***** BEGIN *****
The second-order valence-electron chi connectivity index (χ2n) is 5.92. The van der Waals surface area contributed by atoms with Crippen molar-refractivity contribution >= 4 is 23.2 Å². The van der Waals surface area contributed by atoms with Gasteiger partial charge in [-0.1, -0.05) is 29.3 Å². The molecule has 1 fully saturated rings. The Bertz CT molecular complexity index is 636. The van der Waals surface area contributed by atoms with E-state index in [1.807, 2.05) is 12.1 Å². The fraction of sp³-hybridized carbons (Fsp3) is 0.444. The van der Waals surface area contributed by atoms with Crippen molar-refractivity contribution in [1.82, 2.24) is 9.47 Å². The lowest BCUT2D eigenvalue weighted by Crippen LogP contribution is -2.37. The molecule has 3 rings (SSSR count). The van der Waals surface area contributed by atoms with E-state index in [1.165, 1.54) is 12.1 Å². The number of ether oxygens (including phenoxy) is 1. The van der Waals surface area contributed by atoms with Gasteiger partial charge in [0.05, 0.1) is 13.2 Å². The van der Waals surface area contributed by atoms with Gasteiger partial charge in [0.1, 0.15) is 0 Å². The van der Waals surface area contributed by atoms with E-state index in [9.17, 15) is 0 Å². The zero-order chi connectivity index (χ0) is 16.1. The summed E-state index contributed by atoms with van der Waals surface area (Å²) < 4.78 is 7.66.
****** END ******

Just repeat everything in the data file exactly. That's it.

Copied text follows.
The second-order valence-electron chi connectivity index (χ2n) is 5.92. The van der Waals surface area contributed by atoms with Crippen molar-refractivity contribution >= 4 is 23.2 Å². The van der Waals surface area contributed by atoms with Gasteiger partial charge in [-0.1, -0.05) is 29.3 Å². The molecule has 1 fully saturated rings. The Bertz CT molecular complexity index is 636. The van der Waals surface area contributed by atoms with E-state index in [1.807, 2.05) is 12.1 Å². The fraction of sp³-hybridized carbons (Fsp3) is 0.444. The van der Waals surface area contributed by atoms with Crippen molar-refractivity contribution in [1.82, 2.24) is 9.47 Å². The lowest BCUT2D eigenvalue weighted by Crippen LogP contribution is -2.37. The molecule has 3 rings (SSSR count). The van der Waals surface area contributed by atoms with E-state index in [1.165, 1.54) is 12.1 Å². The number of ether oxygens (including phenoxy) is 1. The van der Waals surface area contributed by atoms with Gasteiger partial charge in [0.05, 0.1) is 13.2 Å². The van der Waals surface area contributed by atoms with Gasteiger partial charge in [0.1, 0.15) is 0 Å². The van der Waals surface area contributed by atoms with E-state index in [9.17, 15) is 0 Å². The zero-order chi connectivity index (χ0) is 16.1. The summed E-state index contributed by atoms with van der Waals surface area (Å²) < 4.78 is 7.66.